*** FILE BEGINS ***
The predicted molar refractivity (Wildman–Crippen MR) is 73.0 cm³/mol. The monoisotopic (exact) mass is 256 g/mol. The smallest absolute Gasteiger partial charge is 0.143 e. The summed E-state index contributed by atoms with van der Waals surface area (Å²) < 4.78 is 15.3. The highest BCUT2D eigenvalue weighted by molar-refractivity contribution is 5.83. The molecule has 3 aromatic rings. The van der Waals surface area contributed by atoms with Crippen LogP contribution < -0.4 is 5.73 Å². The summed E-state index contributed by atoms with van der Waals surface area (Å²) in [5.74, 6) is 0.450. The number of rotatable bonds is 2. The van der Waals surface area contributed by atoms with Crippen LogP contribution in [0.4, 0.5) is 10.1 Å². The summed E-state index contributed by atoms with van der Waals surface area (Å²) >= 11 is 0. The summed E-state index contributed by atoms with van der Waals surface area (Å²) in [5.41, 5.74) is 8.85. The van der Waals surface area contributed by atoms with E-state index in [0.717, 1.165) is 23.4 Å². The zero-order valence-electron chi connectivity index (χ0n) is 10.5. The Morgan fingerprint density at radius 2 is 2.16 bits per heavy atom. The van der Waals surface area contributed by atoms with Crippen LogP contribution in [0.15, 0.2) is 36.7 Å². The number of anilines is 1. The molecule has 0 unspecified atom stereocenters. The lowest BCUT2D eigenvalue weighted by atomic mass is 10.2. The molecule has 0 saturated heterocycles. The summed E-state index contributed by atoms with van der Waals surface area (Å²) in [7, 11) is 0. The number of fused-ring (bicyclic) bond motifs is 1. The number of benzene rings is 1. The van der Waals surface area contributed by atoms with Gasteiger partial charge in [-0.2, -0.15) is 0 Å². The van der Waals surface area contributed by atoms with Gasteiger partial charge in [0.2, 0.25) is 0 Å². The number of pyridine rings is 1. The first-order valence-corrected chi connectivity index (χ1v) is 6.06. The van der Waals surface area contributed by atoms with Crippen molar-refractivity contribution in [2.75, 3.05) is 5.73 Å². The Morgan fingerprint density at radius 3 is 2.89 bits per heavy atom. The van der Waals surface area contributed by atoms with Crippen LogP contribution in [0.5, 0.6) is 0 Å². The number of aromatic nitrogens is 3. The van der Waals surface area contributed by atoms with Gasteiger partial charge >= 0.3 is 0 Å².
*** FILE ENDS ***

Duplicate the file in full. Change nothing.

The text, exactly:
The predicted molar refractivity (Wildman–Crippen MR) is 73.0 cm³/mol. The monoisotopic (exact) mass is 256 g/mol. The smallest absolute Gasteiger partial charge is 0.143 e. The summed E-state index contributed by atoms with van der Waals surface area (Å²) < 4.78 is 15.3. The highest BCUT2D eigenvalue weighted by molar-refractivity contribution is 5.83. The molecule has 3 aromatic rings. The van der Waals surface area contributed by atoms with Crippen LogP contribution < -0.4 is 5.73 Å². The summed E-state index contributed by atoms with van der Waals surface area (Å²) in [5.74, 6) is 0.450. The number of rotatable bonds is 2. The van der Waals surface area contributed by atoms with Crippen LogP contribution in [0.4, 0.5) is 10.1 Å². The summed E-state index contributed by atoms with van der Waals surface area (Å²) >= 11 is 0. The summed E-state index contributed by atoms with van der Waals surface area (Å²) in [5.41, 5.74) is 8.85. The van der Waals surface area contributed by atoms with E-state index in [0.717, 1.165) is 23.4 Å². The zero-order valence-electron chi connectivity index (χ0n) is 10.5. The Morgan fingerprint density at radius 2 is 2.16 bits per heavy atom. The van der Waals surface area contributed by atoms with Crippen LogP contribution in [0.15, 0.2) is 36.7 Å². The number of anilines is 1. The molecule has 0 unspecified atom stereocenters. The lowest BCUT2D eigenvalue weighted by atomic mass is 10.2. The molecule has 0 saturated heterocycles. The summed E-state index contributed by atoms with van der Waals surface area (Å²) in [7, 11) is 0. The number of fused-ring (bicyclic) bond motifs is 1. The number of benzene rings is 1. The van der Waals surface area contributed by atoms with Gasteiger partial charge in [-0.2, -0.15) is 0 Å². The van der Waals surface area contributed by atoms with Gasteiger partial charge in [0.2, 0.25) is 0 Å². The number of pyridine rings is 1. The first-order valence-corrected chi connectivity index (χ1v) is 6.06. The van der Waals surface area contributed by atoms with Crippen molar-refractivity contribution in [2.75, 3.05) is 5.73 Å². The Morgan fingerprint density at radius 3 is 2.89 bits per heavy atom. The van der Waals surface area contributed by atoms with Crippen LogP contribution in [0.5, 0.6) is 0 Å². The number of aromatic nitrogens is 3. The van der Waals surface area contributed by atoms with Gasteiger partial charge >= 0.3 is 0 Å².